hen Erik Prince arrived at the Four Seasons resort in the Seychelles in January 2017 for his now-famous meetings with a Russian banker and UAE ruler Mohammed bin Zayed, he was in the middle of an unexpected comeback. The election of Donald Trump had given the disgraced Blackwater founder a new opportunity to prove himself. After years of trying and failing to peddle a sweeping vision of mercenary warfare around the world, Erik Prince was back in the game.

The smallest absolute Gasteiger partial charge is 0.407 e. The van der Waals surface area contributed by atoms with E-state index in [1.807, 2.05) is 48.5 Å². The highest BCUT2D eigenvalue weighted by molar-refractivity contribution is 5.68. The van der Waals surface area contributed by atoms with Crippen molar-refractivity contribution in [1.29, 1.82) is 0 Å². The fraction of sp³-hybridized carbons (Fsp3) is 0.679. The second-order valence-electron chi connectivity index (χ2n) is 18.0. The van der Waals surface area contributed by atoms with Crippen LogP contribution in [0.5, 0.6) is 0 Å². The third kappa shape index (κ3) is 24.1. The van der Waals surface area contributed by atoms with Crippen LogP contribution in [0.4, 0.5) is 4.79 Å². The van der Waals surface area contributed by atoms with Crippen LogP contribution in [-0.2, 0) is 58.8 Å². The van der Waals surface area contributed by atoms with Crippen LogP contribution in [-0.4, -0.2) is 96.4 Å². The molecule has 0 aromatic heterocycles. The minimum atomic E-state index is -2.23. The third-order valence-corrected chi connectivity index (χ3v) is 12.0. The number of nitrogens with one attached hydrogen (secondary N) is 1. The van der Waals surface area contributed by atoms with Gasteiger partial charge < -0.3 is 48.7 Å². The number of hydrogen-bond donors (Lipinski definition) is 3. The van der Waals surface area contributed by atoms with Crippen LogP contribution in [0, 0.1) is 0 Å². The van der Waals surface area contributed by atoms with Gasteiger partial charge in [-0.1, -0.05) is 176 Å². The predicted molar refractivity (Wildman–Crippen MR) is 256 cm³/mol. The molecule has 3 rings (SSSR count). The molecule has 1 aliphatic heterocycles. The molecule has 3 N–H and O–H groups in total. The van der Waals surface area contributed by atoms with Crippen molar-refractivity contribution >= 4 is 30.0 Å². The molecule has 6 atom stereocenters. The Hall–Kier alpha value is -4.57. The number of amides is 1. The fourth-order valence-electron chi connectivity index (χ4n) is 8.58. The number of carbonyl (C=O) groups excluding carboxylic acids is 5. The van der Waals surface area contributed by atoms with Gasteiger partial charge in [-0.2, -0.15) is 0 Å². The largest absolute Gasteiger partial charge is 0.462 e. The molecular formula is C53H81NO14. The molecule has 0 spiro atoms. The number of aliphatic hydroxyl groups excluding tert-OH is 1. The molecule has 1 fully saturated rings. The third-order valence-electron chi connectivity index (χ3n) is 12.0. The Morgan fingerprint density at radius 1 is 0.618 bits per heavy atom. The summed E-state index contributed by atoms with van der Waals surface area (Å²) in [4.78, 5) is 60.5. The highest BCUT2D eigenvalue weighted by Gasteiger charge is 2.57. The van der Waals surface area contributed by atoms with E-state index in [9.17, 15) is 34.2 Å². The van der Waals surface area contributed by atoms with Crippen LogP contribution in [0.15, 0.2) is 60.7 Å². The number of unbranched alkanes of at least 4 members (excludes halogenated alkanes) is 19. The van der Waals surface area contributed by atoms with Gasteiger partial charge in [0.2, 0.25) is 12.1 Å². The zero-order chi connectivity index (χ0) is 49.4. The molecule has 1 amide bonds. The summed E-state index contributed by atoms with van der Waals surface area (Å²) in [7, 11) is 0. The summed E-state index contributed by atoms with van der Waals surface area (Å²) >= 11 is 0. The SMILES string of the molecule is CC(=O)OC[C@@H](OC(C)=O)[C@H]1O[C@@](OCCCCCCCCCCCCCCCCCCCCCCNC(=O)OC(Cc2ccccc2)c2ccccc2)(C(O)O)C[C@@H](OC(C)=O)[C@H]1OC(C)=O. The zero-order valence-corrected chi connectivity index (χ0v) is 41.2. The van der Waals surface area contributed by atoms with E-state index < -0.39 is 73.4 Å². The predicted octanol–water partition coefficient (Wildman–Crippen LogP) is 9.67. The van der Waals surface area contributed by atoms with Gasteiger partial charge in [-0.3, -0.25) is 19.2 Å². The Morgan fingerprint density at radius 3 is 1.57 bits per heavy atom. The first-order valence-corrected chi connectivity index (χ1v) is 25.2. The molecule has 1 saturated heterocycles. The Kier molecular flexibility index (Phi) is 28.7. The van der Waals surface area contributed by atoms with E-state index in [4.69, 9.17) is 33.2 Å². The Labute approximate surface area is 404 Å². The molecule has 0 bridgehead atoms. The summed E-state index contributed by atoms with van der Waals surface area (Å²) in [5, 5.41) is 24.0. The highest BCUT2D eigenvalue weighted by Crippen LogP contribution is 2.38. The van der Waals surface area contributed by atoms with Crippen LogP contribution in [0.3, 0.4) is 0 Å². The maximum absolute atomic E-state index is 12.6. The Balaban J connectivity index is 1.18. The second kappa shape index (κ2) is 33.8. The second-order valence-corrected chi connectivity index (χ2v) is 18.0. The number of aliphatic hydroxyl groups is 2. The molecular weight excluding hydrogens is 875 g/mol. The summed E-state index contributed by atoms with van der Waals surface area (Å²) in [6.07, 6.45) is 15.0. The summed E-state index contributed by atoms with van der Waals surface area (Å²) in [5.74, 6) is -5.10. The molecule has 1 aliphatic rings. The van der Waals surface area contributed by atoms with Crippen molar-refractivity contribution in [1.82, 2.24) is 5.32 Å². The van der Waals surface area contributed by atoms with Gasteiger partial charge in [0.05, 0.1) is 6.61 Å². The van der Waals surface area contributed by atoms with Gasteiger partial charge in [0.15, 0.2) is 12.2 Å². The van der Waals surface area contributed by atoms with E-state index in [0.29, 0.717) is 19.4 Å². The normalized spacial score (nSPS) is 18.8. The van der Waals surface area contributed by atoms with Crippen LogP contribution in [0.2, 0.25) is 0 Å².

Bin Zayed had convened a group of close family members and advisers at the luxurious Indian Ocean resort for a grand strategy session in anticipation of the new American administration. On the agenda were discussions of new approaches for dealing with the civil wars in Yemen, Syria, and Libya, the threat of the Islamic State, and the United Arab Emirates' longstanding rivalry with Iran. Under bin Zayed's leadership, the UAE had used its oil wealth to become one of the world's largest arms purchasers and the third largest importer of U.S. weapons. A new American president meant new opportunities for the tiny Gulf nation to exert its outsized military and economic influence in the Gulf region and beyond.